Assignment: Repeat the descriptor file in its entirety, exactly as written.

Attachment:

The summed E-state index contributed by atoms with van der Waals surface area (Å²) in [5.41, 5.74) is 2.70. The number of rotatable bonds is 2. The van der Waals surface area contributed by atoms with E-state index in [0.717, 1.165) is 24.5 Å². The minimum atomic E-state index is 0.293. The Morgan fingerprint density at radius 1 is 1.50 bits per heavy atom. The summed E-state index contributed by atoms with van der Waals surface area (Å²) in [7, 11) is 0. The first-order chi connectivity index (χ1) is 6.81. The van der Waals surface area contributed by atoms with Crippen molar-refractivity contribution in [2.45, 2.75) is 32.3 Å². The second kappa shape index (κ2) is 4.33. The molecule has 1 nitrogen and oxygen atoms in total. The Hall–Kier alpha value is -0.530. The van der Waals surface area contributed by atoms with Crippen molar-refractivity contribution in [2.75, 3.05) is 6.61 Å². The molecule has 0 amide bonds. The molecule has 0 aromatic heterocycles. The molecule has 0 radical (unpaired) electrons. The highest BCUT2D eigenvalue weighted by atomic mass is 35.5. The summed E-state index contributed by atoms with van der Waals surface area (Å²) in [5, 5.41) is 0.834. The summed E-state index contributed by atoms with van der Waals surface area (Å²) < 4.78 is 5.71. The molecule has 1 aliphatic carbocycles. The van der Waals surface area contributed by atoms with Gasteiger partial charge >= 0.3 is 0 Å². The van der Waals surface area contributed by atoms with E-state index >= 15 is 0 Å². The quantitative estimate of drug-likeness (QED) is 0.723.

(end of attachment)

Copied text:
The summed E-state index contributed by atoms with van der Waals surface area (Å²) in [5.41, 5.74) is 2.70. The number of rotatable bonds is 2. The van der Waals surface area contributed by atoms with E-state index in [0.717, 1.165) is 24.5 Å². The minimum atomic E-state index is 0.293. The Morgan fingerprint density at radius 1 is 1.50 bits per heavy atom. The summed E-state index contributed by atoms with van der Waals surface area (Å²) in [7, 11) is 0. The first-order chi connectivity index (χ1) is 6.81. The van der Waals surface area contributed by atoms with Crippen molar-refractivity contribution in [2.45, 2.75) is 32.3 Å². The second kappa shape index (κ2) is 4.33. The molecule has 1 nitrogen and oxygen atoms in total. The Hall–Kier alpha value is -0.530. The van der Waals surface area contributed by atoms with Crippen molar-refractivity contribution in [2.75, 3.05) is 6.61 Å². The molecule has 0 amide bonds. The molecule has 0 aromatic heterocycles. The molecule has 0 radical (unpaired) electrons. The highest BCUT2D eigenvalue weighted by atomic mass is 35.5. The summed E-state index contributed by atoms with van der Waals surface area (Å²) in [5, 5.41) is 0.834. The summed E-state index contributed by atoms with van der Waals surface area (Å²) < 4.78 is 5.71. The molecule has 1 aliphatic carbocycles. The van der Waals surface area contributed by atoms with Gasteiger partial charge >= 0.3 is 0 Å². The van der Waals surface area contributed by atoms with E-state index >= 15 is 0 Å². The quantitative estimate of drug-likeness (QED) is 0.723.